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Advancing climate prediction in the Tropical Atlantic

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Buoys of the Prediction and Research Moored Array in the Tropical Atlantic (PIRATA)

By Mathieu Rouault, Research Director of the Nansen-Tutu Centre and Associate Professor of the Department of Oceanography, UCT

 

Thanks to a grant from the National Research Foundation (NRF), I attended the 2013 CLIVAR Tropical Atlantic Variability (TAV) Prediction and Research Moored Array in the Tropical Atlantic (PIRATA) Meeting in Venice, Italy. I also had the opportunity to discuss the then upcoming PREFACE (Enhancing PREdiction oF Tropical Atlantic ClimatE and its impact) project.

The grant, a South African/Angolan bilateral grant, is led by Dr Juliet Hermes, Manager of the SAEON Egagasini Node, with me as a co-investigator on the project.

For the past 15 years, the CLIVAR community has undertaken observational and modelling efforts in the Tropical Atlantic to better understand the processes responsible for Tropical Atlantic climate variability; to provide a basis for assessment and improvement of coupled ocean-atmosphere models; and to advance climate predictability in the surrounding regions. The scientific foundations of these efforts include the Prediction and Research Moored Array in the Tropical Atlantic (PIRATA), which was launched in 1997 and the Tropical Atlantic Climate Experiment (TACE), which spanned the period from 2006-2012.

The Tropical Atlantic climate recently experienced pronounced shifts of great socio-economic importance. African countries bordering the Atlantic were strongly affected by these climatic changes and will face important adaptation challenges associated with global warming.

Observing and predicting Tropical Atlantic climate

The Tropical Atlantic Variability Meeting was held jointly with the PIRATA-18 Meeting to address progress in observing, simulating, understanding and predicting Tropical Atlantic climate. Topics of interest included the following themes: Climate variability and change in the Tropical Atlantic, Tropical Atlantic teleconnections, Predictability, Coupled and uncoupled model biases, Oceanic and atmospheric processes affecting climate variability, Physical-Biogeochemical interaction, Link between the Benguela upwelling and the Tropical Atlantic and Benguela Niños.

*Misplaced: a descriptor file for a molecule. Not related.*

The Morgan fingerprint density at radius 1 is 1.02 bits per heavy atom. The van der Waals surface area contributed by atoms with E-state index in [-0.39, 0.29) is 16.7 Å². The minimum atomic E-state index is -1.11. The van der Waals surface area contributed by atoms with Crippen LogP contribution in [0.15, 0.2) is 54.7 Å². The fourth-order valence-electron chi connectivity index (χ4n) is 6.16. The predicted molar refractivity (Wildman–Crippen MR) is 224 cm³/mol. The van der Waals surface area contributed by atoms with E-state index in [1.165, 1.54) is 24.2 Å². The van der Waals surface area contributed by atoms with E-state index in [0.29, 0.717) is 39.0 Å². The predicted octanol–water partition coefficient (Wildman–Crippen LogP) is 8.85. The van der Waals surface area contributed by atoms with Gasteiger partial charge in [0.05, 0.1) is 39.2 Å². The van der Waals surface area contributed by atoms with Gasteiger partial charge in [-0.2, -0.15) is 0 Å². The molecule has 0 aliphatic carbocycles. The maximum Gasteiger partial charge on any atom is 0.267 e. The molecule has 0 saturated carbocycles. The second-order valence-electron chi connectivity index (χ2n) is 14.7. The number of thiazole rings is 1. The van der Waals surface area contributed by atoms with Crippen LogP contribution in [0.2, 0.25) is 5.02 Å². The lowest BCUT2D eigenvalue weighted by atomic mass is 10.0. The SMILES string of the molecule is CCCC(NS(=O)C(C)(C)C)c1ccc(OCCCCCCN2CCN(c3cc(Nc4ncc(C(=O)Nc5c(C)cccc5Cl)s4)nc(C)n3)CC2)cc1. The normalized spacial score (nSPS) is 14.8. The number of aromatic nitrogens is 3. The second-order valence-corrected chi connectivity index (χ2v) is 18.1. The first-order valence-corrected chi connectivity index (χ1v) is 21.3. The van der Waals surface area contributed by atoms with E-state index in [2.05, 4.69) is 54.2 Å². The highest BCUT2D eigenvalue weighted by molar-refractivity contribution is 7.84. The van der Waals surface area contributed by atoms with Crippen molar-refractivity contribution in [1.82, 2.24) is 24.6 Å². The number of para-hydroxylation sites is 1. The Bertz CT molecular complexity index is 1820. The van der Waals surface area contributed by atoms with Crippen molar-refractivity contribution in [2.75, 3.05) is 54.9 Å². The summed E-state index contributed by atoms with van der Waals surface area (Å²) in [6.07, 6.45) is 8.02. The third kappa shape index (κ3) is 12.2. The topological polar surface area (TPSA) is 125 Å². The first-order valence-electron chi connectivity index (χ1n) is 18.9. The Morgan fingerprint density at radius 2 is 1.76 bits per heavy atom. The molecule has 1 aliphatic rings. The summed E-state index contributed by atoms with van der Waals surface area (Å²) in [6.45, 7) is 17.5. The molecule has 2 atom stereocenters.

Kizomba ATLAS mooring off Angola

I also went to Venice in my capacity as chairman of the PIRATA South-East extension committee, of which Juliet Hermes is a member, where I reported on the successful deployment of the PIRATA extension Kizomba ATLAS mooring off Angola. Kizomba is the name of a dance in Angola - all PIRATA mooring is called after a dance. After a successful one-year pilot project, this location is now permanent and part of the main PIRATA array. This is also a contribution to the Global Climate Observing System. Funding for the mooring is obtained from the European FP7 project PREFACE, led by Prof. Keenlyside from Norway and of which I am a principal investigator.

The Kizomba mooring was deployed successfully at 8 East, 6 South by French collaborators Bernard Bourles from IRD . Data is available for free in real time at http://www.pmel.noaa.gov/pirata/6s8e.html.

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For the past 15 years, the CLIVAR community has undertaken observational and modelling efforts in the Tropical Atlantic to advance climate predictability in the surrounding regions (Image courtesy of CLIVAR)

The meeting was also used to prepare for the FP7 PREFACE project, which involves South Africa, Angola, Namibia, Senegal, the Ivory Coast, Nigeria, Benin, Norway, France, Germany, Spain, Italy and the UK. The PREFACE project seeks to enhance prediction in the Tropical Atlantic and adjacent upwelling and, among other topics, focuses on Benguela Niños, the Benguela upwelling and their connection to the Tropical Atlantic. The kick-off meeting was held in Madrid in December last year.

Shifts of great socio-economic importance

In a nutshell, the Tropical Atlantic climate recently experienced pronounced shifts of great socio-economic importance. The oceanic changes were the largest in the eastern boundary upwelling systems, such as the Angola Benguela upwelling system. African countries bordering the Atlantic strongly depend upon the ocean for societal development, fisheries and tourism. They were strongly affected by these climatic changes and will face important adaptation challenges associated with global warming.

Climatic importance

Furthermore, these upwelling regions are also of great climatic importance, playing a key role in regulating global climate. Paradoxically, the Tropical Atlantic and adjacent upwelling regions are a region of key uncertainty in the earth-climate system: state-of-the-art climate models exhibit large systematic error, climate change projections are highly uncertain, and it is largely unknown how climate change will impact marine ecosystems.

PREFACE aims to address these interconnected issues. To meet these goals, PREFACE brings together European and African expertise to combine regional and global scale modelling capabilities, field experiments and observation systems. The target region includes areas more affected by climate change and by its consequences, European outermost regions, and African countries bordering the Atlantic.

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